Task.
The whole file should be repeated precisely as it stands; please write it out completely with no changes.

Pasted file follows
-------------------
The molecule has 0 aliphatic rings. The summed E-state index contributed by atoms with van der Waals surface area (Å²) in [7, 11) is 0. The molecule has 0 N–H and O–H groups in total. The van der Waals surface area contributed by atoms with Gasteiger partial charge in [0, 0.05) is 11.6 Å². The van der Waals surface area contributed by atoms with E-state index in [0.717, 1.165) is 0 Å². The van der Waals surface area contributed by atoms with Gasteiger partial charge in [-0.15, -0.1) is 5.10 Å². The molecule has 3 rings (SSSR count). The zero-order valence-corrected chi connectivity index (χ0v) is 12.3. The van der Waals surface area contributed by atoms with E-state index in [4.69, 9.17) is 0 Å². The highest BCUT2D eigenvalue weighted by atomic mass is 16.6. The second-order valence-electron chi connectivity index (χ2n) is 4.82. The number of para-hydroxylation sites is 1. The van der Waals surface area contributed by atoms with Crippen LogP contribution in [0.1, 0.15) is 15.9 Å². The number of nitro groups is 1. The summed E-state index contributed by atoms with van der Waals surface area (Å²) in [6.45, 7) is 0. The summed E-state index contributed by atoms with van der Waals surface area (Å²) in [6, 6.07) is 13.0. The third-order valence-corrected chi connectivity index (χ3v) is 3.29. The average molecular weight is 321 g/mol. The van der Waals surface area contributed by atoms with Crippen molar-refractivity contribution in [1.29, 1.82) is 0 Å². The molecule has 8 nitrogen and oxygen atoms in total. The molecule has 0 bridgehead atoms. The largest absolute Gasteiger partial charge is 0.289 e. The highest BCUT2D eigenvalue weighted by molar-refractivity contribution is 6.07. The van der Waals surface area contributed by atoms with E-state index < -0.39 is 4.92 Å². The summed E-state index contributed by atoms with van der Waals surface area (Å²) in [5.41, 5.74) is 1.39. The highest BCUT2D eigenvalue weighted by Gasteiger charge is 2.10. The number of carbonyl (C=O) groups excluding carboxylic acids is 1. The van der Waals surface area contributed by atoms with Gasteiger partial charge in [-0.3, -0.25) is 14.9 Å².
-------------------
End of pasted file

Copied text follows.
The molecule has 0 aliphatic rings. The summed E-state index contributed by atoms with van der Waals surface area (Å²) in [7, 11) is 0. The molecule has 0 N–H and O–H groups in total. The van der Waals surface area contributed by atoms with Gasteiger partial charge in [0, 0.05) is 11.6 Å². The van der Waals surface area contributed by atoms with E-state index in [0.717, 1.165) is 0 Å². The van der Waals surface area contributed by atoms with Gasteiger partial charge in [-0.15, -0.1) is 5.10 Å². The molecule has 3 rings (SSSR count). The zero-order valence-corrected chi connectivity index (χ0v) is 12.3. The van der Waals surface area contributed by atoms with E-state index in [4.69, 9.17) is 0 Å². The highest BCUT2D eigenvalue weighted by atomic mass is 16.6. The second-order valence-electron chi connectivity index (χ2n) is 4.82. The number of para-hydroxylation sites is 1. The van der Waals surface area contributed by atoms with Crippen LogP contribution in [0.1, 0.15) is 15.9 Å². The number of nitro groups is 1. The summed E-state index contributed by atoms with van der Waals surface area (Å²) in [6.45, 7) is 0. The summed E-state index contributed by atoms with van der Waals surface area (Å²) in [6, 6.07) is 13.0. The third-order valence-corrected chi connectivity index (χ3v) is 3.29. The average molecular weight is 321 g/mol. The van der Waals surface area contributed by atoms with Crippen molar-refractivity contribution in [1.29, 1.82) is 0 Å². The molecule has 8 nitrogen and oxygen atoms in total. The molecule has 0 bridgehead atoms. The largest absolute Gasteiger partial charge is 0.289 e. The highest BCUT2D eigenvalue weighted by molar-refractivity contribution is 6.07. The van der Waals surface area contributed by atoms with E-state index < -0.39 is 4.92 Å². The summed E-state index contributed by atoms with van der Waals surface area (Å²) in [5.41, 5.74) is 1.39. The highest BCUT2D eigenvalue weighted by Gasteiger charge is 2.10. The number of carbonyl (C=O) groups excluding carboxylic acids is 1. The van der Waals surface area contributed by atoms with Gasteiger partial charge in [-0.3, -0.25) is 14.9 Å².